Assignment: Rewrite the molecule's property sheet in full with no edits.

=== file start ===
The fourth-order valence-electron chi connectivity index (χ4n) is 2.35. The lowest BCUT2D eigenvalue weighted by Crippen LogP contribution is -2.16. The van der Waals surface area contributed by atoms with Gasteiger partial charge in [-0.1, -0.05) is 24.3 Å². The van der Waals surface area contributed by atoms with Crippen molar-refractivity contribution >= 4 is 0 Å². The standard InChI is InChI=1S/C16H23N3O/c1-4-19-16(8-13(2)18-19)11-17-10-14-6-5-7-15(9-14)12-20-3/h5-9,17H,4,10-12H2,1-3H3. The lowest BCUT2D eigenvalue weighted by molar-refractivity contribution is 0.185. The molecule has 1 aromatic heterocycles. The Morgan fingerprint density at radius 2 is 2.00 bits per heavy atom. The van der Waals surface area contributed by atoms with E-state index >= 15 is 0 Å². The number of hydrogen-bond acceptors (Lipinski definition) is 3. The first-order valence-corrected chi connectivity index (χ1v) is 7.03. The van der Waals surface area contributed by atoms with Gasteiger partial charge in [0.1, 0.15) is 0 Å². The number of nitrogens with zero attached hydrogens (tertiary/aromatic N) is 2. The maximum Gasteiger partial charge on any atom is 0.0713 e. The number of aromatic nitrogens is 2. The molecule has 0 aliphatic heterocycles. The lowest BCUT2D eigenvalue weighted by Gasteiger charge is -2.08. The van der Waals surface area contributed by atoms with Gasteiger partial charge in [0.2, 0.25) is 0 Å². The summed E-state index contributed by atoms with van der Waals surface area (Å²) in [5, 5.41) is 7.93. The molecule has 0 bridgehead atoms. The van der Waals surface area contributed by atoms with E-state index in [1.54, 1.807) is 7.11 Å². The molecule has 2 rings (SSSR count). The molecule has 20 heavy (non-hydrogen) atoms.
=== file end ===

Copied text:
The fourth-order valence-electron chi connectivity index (χ4n) is 2.35. The lowest BCUT2D eigenvalue weighted by Crippen LogP contribution is -2.16. The van der Waals surface area contributed by atoms with Gasteiger partial charge in [-0.1, -0.05) is 24.3 Å². The van der Waals surface area contributed by atoms with Crippen molar-refractivity contribution >= 4 is 0 Å². The standard InChI is InChI=1S/C16H23N3O/c1-4-19-16(8-13(2)18-19)11-17-10-14-6-5-7-15(9-14)12-20-3/h5-9,17H,4,10-12H2,1-3H3. The lowest BCUT2D eigenvalue weighted by molar-refractivity contribution is 0.185. The molecule has 1 aromatic heterocycles. The Morgan fingerprint density at radius 2 is 2.00 bits per heavy atom. The van der Waals surface area contributed by atoms with E-state index >= 15 is 0 Å². The number of hydrogen-bond acceptors (Lipinski definition) is 3. The first-order valence-corrected chi connectivity index (χ1v) is 7.03. The van der Waals surface area contributed by atoms with Gasteiger partial charge in [0.1, 0.15) is 0 Å². The number of nitrogens with zero attached hydrogens (tertiary/aromatic N) is 2. The maximum Gasteiger partial charge on any atom is 0.0713 e. The number of aromatic nitrogens is 2. The molecule has 0 aliphatic heterocycles. The lowest BCUT2D eigenvalue weighted by Gasteiger charge is -2.08. The van der Waals surface area contributed by atoms with Gasteiger partial charge in [0.2, 0.25) is 0 Å². The summed E-state index contributed by atoms with van der Waals surface area (Å²) in [5, 5.41) is 7.93. The molecule has 0 bridgehead atoms. The van der Waals surface area contributed by atoms with E-state index in [1.54, 1.807) is 7.11 Å². The molecule has 2 rings (SSSR count). The molecule has 20 heavy (non-hydrogen) atoms.